Conflicts of interest

The authors declare no competing or conflict of interests.

Acknowledgments

This study was funded by the Tabriz University of Medical Sciences (grant no. 5/53/3169) and was part of the thesis research project of A.A. for the MSPH degree in Health Education and Promotion.

Notes

This is an Open Access article distributed under the terms of the Creative Commons Attribution Non-Commercial License (http://creativecommons.org/licenses/by-nc/3.0) which permits unrestricted non-commercial use, distribution, and reproduction in any medium, provided the original work is properly cited.

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Figure 1
Flow diagram of the method of selecting publications on the risk factors of type 2 diabetes in Iran retrieved from databases.
gr1
Table 1
Studied risk factors of type 2 diabetes in the Iranian studies retrieved from databases.
Risk factor No. (%) of publications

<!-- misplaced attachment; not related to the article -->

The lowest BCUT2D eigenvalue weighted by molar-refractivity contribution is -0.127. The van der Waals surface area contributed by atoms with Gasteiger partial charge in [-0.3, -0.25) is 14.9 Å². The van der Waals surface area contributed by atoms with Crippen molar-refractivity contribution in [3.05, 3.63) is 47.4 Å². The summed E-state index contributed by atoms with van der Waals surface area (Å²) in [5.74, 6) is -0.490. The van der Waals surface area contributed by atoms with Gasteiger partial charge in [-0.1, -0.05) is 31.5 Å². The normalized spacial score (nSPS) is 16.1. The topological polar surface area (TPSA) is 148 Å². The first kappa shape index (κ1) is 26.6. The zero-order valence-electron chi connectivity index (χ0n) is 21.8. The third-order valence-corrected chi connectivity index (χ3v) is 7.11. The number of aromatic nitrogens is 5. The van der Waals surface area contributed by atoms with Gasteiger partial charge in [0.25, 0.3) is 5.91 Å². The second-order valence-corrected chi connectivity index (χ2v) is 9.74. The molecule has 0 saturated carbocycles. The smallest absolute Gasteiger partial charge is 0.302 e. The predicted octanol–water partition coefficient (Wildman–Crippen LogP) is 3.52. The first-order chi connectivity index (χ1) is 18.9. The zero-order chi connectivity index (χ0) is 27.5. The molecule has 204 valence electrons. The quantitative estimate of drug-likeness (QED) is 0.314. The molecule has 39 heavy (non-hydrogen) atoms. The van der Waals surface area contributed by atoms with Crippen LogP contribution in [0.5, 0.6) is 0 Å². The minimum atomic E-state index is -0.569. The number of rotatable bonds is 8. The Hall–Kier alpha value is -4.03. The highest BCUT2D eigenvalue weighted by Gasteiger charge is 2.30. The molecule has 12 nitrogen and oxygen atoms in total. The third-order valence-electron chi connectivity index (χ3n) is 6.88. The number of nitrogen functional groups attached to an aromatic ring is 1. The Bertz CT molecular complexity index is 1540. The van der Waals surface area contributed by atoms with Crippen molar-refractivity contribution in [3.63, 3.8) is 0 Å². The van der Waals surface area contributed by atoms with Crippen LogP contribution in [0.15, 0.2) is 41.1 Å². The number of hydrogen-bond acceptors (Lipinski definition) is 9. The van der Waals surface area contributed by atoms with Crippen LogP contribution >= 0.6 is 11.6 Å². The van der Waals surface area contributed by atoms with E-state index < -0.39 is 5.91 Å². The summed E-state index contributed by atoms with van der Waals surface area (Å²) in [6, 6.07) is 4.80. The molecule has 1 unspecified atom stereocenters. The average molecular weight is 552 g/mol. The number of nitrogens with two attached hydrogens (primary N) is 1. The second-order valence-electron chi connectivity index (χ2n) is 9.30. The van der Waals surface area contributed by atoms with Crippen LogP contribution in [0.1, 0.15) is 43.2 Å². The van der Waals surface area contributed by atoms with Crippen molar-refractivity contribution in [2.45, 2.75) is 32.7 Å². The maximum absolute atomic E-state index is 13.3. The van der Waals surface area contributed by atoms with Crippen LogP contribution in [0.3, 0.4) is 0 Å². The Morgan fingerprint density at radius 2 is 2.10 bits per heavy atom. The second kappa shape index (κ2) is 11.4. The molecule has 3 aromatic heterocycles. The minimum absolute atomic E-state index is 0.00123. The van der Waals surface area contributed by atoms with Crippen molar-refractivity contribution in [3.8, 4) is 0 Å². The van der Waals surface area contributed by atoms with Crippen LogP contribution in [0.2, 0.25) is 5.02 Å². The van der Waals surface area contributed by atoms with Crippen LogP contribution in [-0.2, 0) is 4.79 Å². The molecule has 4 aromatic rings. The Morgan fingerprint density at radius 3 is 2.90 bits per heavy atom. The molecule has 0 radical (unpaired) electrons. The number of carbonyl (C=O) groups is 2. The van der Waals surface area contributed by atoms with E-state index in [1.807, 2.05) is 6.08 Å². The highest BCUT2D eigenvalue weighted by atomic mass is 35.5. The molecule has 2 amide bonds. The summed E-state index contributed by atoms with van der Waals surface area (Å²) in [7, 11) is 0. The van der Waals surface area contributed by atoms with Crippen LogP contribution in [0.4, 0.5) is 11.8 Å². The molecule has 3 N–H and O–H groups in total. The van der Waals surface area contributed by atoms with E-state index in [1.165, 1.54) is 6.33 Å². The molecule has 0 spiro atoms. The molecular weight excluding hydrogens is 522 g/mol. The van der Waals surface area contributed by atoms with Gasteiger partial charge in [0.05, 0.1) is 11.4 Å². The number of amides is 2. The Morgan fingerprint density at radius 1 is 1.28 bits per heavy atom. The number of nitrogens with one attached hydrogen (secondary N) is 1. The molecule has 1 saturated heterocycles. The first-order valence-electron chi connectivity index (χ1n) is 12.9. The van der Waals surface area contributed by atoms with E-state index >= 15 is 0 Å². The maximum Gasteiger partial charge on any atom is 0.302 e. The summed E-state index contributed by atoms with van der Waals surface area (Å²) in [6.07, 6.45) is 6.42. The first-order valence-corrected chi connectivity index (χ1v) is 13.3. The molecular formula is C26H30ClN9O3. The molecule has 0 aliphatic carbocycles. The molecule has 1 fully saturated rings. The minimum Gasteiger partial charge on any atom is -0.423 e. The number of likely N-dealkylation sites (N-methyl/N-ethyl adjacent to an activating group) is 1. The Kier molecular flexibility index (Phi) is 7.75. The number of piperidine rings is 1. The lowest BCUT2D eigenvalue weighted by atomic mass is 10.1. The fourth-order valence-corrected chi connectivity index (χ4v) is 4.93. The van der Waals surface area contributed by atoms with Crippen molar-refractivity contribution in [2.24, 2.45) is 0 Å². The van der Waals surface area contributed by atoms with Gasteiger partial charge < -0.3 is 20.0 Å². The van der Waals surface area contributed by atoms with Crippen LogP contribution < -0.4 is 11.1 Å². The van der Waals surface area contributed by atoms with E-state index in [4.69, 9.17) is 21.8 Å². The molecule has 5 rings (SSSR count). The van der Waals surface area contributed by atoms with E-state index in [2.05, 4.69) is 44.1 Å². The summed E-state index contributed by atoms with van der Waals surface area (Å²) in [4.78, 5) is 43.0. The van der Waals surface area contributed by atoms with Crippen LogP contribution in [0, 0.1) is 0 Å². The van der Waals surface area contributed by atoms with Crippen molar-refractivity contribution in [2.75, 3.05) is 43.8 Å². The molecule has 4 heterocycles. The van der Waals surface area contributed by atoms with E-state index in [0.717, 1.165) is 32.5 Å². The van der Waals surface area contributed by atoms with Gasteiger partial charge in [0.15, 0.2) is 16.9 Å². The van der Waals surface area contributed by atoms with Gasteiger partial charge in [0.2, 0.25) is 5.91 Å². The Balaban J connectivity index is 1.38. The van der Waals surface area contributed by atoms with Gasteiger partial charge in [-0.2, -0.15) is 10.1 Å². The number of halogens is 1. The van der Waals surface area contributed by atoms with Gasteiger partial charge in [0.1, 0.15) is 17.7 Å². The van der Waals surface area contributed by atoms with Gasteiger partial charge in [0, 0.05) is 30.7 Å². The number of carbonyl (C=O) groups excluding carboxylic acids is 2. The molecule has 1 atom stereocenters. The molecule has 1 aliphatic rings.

Obesity and waist size 51 (82.1)
Hypertension 25 (40.3)
Dislipidemia 25 (40.3)
Old age 20 (32.2)
Female sex 14 (22.5)
Family history 14 (22.5)
Lifestyle 13 (20.9)
Smoking 11 (17.7)
Urbanization 6 (9.6)
Waist to hip ratio 6 (9.6)
Educational level 4 (6.4)
Stress and anxiety 4 (6.4)
Frequent pregnancies 3 (4.8)
Waist to height ratio 2 (3.2)
Polycystic ovary syndrome 1 (1.6)
Use of some drugsa 1 (1.6)

a Phenytoin (Dilantin), diuretics (thiazides), corticosteroids, beta blockers, and steroids (contraceptives).

Table 2
Cutoff point applied to indicate a higher risk of type 2 diabetes in the Iranian studies retrieved from databases.
Obesity BMI > 25 kg/m2
Waist size > 102 cm in men and > 88 cm in women
Hypertension Systolic blood pressure > 140 mmHg and diastolic blood pressure > 90 mmHg
Dislipidemia
Triglycerides > 150 mg/dL (1.69 mmol/L)
HDL cholesterol < 40 mg/dL (1.03 mmol/L)
Total cholesterol > 200 mg/dL (5.17 mmol/L)
Old age > 65 years
Waist to hip ratio > 0.9 in me and > 0.8 in women
Waist to height ratio > 0.5

BMI = body mass index; HDL = high-density lipoprotein.

Table 3
Year of the publication of the Iranian studies on the risk factors of type 2 diabetes retrieved from databases.
Year of publication No. (%) of publications
2011–2010 17 (27.4)
2009–2008 25 (40.0)
2007–2005 9 (14.5)
2004–2000 9 (14.5)
1999–1995 2 (3.2)